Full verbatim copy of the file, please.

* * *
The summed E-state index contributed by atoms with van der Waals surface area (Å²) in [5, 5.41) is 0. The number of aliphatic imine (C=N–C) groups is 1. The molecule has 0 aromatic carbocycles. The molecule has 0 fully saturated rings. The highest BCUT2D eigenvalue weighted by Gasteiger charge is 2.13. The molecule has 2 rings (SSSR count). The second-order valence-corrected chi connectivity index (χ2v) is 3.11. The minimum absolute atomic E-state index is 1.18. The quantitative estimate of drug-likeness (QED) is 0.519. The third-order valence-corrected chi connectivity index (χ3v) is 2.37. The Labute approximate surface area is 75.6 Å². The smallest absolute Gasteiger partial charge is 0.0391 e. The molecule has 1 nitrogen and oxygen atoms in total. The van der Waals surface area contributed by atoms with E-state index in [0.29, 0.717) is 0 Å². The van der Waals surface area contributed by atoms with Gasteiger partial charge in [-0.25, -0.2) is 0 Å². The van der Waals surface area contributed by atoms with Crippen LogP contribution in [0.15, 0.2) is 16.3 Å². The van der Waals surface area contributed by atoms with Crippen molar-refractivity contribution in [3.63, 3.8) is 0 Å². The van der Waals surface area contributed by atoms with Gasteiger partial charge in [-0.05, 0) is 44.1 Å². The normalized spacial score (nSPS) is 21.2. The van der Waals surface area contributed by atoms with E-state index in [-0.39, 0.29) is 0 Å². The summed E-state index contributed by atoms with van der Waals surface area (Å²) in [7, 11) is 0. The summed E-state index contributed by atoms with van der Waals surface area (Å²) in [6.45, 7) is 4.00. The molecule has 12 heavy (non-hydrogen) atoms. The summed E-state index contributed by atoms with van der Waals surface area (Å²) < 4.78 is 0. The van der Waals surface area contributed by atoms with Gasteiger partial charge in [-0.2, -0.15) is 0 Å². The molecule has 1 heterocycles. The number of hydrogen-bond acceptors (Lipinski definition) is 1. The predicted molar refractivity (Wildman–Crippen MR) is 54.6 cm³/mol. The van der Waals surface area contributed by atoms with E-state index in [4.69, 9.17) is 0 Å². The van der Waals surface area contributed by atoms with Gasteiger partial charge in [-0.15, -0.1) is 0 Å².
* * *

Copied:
The summed E-state index contributed by atoms with van der Waals surface area (Å²) in [5, 5.41) is 0. The number of aliphatic imine (C=N–C) groups is 1. The molecule has 0 aromatic carbocycles. The molecule has 0 fully saturated rings. The highest BCUT2D eigenvalue weighted by Gasteiger charge is 2.13. The molecule has 2 rings (SSSR count). The second-order valence-corrected chi connectivity index (χ2v) is 3.11. The minimum absolute atomic E-state index is 1.18. The quantitative estimate of drug-likeness (QED) is 0.519. The third-order valence-corrected chi connectivity index (χ3v) is 2.37. The Labute approximate surface area is 75.6 Å². The smallest absolute Gasteiger partial charge is 0.0391 e. The molecule has 1 nitrogen and oxygen atoms in total. The van der Waals surface area contributed by atoms with E-state index in [0.29, 0.717) is 0 Å². The van der Waals surface area contributed by atoms with Gasteiger partial charge in [-0.25, -0.2) is 0 Å². The van der Waals surface area contributed by atoms with Crippen LogP contribution in [0.15, 0.2) is 16.3 Å². The van der Waals surface area contributed by atoms with Crippen molar-refractivity contribution in [3.63, 3.8) is 0 Å². The van der Waals surface area contributed by atoms with Gasteiger partial charge in [-0.05, 0) is 44.1 Å². The normalized spacial score (nSPS) is 21.2. The van der Waals surface area contributed by atoms with E-state index in [-0.39, 0.29) is 0 Å². The summed E-state index contributed by atoms with van der Waals surface area (Å²) in [7, 11) is 0. The summed E-state index contributed by atoms with van der Waals surface area (Å²) in [6.45, 7) is 4.00. The molecule has 12 heavy (non-hydrogen) atoms. The summed E-state index contributed by atoms with van der Waals surface area (Å²) < 4.78 is 0. The van der Waals surface area contributed by atoms with Gasteiger partial charge in [-0.2, -0.15) is 0 Å². The molecule has 1 heterocycles. The number of hydrogen-bond acceptors (Lipinski definition) is 1. The predicted molar refractivity (Wildman–Crippen MR) is 54.6 cm³/mol. The van der Waals surface area contributed by atoms with E-state index in [4.69, 9.17) is 0 Å². The van der Waals surface area contributed by atoms with Gasteiger partial charge in [-0.15, -0.1) is 0 Å².